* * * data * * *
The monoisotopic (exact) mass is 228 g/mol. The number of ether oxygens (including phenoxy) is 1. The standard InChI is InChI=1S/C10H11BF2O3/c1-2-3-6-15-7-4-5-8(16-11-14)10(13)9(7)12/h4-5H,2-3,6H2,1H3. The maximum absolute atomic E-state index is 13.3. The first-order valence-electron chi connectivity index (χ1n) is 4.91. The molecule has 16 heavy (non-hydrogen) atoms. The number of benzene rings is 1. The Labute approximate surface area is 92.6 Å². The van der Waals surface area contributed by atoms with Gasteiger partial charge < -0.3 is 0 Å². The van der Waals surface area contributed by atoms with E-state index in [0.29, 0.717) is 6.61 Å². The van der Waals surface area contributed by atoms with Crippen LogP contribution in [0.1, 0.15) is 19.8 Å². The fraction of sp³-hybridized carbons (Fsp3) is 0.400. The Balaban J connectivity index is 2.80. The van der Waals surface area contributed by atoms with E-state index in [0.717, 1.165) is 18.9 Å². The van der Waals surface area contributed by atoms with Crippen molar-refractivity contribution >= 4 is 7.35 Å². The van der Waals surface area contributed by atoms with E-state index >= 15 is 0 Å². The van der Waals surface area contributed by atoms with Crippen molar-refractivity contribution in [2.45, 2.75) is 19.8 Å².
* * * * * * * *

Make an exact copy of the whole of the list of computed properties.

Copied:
The monoisotopic (exact) mass is 228 g/mol. The number of ether oxygens (including phenoxy) is 1. The standard InChI is InChI=1S/C10H11BF2O3/c1-2-3-6-15-7-4-5-8(16-11-14)10(13)9(7)12/h4-5H,2-3,6H2,1H3. The maximum absolute atomic E-state index is 13.3. The first-order valence-electron chi connectivity index (χ1n) is 4.91. The molecule has 16 heavy (non-hydrogen) atoms. The number of benzene rings is 1. The Labute approximate surface area is 92.6 Å². The van der Waals surface area contributed by atoms with Gasteiger partial charge < -0.3 is 0 Å². The van der Waals surface area contributed by atoms with E-state index in [0.29, 0.717) is 6.61 Å². The van der Waals surface area contributed by atoms with Crippen LogP contribution in [0.1, 0.15) is 19.8 Å². The fraction of sp³-hybridized carbons (Fsp3) is 0.400. The Balaban J connectivity index is 2.80. The van der Waals surface area contributed by atoms with E-state index in [0.717, 1.165) is 18.9 Å². The van der Waals surface area contributed by atoms with Crippen molar-refractivity contribution >= 4 is 7.35 Å². The van der Waals surface area contributed by atoms with E-state index >= 15 is 0 Å². The van der Waals surface area contributed by atoms with Crippen molar-refractivity contribution in [2.45, 2.75) is 19.8 Å².